The other day I took to the great outdoors to snap some pictures. I had two stops planned: a local cemetery (with some local Flickr mates) and some sunset shots through trees at a spot not far from my house. While sitting at the cemetery waiting for the others to arrive I spent a few minutes on the phone with my local camera shop guy, Alex. He suggested that while I was out shooting, Autumnal colours in part, I might want to play and experiment with the monochrome setting built into my Canon 40D. Furthermore he suggested I mix things up a bit with the various filter and tone settings within the monochrome set-up.
Don’t get me wrong…..I like experimentation. But I usually prefer experimentation to come with a bit of fore-knowledge. You know…some sense that I have a partial idea of what the hell I’m doing with the various settings, etc. and what will be the outcome of such experimentation. This is because when you don’t know what the devil you’re doing one winds up with things like this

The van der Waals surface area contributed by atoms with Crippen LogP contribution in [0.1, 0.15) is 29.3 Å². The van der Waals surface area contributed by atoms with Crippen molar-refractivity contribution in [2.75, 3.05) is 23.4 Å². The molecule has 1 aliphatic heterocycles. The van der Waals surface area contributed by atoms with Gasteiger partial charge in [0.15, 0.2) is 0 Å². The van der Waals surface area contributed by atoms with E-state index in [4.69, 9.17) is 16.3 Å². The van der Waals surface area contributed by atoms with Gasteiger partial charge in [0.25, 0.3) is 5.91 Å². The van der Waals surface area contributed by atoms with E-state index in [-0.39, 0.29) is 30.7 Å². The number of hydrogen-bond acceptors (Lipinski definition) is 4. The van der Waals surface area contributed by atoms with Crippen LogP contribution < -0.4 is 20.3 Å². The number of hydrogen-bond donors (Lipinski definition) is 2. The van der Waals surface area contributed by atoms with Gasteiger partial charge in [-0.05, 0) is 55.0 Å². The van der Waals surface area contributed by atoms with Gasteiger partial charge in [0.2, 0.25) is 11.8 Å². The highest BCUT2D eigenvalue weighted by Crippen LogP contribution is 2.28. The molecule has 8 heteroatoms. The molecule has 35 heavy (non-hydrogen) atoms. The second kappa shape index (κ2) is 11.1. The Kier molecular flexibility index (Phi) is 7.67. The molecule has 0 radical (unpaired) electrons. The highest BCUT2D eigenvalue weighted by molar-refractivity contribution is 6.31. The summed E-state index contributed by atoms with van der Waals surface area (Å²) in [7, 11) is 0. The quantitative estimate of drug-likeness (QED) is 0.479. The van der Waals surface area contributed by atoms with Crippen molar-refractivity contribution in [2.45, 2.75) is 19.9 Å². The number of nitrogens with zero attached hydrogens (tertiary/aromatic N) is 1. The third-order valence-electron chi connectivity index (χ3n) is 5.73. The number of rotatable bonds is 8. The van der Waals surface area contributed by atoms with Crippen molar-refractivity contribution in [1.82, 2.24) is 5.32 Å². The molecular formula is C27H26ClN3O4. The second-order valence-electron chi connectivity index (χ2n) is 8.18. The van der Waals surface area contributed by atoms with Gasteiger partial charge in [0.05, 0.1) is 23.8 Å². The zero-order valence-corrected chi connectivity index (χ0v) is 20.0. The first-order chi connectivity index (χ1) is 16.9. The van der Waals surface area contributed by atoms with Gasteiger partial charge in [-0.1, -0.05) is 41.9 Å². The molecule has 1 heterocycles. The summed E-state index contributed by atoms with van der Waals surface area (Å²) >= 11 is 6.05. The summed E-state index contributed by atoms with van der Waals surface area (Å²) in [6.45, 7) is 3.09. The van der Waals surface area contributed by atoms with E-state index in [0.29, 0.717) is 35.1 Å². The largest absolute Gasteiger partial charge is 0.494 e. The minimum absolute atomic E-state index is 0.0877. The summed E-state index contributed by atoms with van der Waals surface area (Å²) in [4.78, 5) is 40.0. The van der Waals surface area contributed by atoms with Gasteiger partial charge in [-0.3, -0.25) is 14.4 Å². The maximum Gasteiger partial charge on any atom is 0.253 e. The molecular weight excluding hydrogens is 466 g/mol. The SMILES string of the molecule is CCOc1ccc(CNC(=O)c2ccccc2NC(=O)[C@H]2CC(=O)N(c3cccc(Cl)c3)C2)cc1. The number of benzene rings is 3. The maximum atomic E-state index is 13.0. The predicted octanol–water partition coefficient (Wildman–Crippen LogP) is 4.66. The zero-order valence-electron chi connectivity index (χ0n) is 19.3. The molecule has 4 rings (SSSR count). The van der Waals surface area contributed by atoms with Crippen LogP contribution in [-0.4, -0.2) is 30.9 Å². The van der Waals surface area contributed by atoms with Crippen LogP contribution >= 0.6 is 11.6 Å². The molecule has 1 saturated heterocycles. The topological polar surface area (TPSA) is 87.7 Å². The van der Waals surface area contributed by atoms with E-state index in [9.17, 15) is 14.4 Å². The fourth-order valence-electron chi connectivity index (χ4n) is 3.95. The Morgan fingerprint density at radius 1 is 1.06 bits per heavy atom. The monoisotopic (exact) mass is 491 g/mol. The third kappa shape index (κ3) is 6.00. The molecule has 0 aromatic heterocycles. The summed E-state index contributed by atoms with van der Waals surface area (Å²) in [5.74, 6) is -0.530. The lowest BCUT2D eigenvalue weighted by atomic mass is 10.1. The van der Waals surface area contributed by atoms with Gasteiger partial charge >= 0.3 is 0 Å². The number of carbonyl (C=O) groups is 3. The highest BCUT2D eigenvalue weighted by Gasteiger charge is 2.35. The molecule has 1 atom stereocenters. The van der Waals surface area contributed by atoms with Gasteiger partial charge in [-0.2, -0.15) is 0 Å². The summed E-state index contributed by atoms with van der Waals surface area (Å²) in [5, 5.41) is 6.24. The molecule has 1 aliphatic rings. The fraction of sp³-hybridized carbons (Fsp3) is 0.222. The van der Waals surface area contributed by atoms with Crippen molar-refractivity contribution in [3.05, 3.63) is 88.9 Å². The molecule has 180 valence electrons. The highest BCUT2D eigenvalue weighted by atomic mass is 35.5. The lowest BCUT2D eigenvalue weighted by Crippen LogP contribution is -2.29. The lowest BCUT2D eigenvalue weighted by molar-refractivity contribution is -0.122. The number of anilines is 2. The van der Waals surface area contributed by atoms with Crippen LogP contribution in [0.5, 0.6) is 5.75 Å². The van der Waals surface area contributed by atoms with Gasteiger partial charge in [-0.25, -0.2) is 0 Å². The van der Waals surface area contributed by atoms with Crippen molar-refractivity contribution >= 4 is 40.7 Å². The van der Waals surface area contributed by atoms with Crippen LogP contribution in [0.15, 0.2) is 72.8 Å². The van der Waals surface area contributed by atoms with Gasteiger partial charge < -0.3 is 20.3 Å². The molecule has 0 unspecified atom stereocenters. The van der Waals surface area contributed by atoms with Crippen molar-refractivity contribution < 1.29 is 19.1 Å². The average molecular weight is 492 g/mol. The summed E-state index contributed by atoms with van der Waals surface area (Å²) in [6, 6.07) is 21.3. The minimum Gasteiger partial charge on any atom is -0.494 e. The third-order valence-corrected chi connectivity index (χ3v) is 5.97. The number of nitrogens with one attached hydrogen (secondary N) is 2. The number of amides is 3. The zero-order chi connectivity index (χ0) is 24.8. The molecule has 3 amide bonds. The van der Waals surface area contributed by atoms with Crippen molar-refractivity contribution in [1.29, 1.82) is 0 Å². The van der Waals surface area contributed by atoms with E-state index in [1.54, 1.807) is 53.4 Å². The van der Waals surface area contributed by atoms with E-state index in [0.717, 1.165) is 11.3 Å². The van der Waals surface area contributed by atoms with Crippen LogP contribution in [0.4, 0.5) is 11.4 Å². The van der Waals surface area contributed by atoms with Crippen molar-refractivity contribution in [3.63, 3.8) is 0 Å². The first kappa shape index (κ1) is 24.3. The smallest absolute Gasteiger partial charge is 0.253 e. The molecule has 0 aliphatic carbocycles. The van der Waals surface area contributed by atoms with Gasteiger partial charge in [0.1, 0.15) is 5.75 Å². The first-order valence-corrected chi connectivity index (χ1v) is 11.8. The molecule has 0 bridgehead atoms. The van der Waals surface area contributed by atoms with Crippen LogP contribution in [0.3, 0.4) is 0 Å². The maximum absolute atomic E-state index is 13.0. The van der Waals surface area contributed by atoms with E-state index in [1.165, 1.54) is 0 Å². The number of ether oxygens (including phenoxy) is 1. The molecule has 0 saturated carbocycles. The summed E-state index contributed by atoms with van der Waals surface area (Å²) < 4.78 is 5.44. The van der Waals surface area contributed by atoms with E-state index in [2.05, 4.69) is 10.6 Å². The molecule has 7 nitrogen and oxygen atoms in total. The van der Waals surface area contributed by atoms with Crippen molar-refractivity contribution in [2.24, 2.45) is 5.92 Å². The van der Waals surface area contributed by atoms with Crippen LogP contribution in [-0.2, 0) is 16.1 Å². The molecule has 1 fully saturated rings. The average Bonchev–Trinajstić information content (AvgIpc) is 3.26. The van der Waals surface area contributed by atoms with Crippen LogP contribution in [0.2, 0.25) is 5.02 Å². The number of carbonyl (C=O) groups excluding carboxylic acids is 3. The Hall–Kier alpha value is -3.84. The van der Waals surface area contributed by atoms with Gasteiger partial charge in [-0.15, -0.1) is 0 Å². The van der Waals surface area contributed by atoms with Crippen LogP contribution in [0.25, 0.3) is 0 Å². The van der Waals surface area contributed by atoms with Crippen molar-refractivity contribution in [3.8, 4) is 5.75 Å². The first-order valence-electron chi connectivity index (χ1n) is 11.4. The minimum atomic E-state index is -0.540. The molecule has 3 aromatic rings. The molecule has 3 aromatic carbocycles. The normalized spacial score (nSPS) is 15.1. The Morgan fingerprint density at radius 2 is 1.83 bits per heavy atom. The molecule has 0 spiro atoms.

which is a monochromatic picture that is…..well…..monochromatic. Exciting stuff, eh? Maybe colour makes more sense in this situation anyway?
I haven’t yet had time to go through my much more numerous images from the cemetery shoot, but I have looked at them as off-camera JPEGs just to have an idea of what I have for my efforts. During the course of my perusal I discovered something unusual: I had more pictures I wanted to KEEP than I wanted to toss.
Is this possible? How could this be? Who are you and what happened to the real Mark? Yeah, really and truly strange. I don’t yet know what this means either. I don’t know if it means I really need to go through them more carefully and then I will find plenty more to discard or if this could possibly mean I actually took more care of what and when I actually snapped the shutter release. Or maybe it’s a bit of both?
Perish the thought mind you. We cannot have this sort of thing, now can we?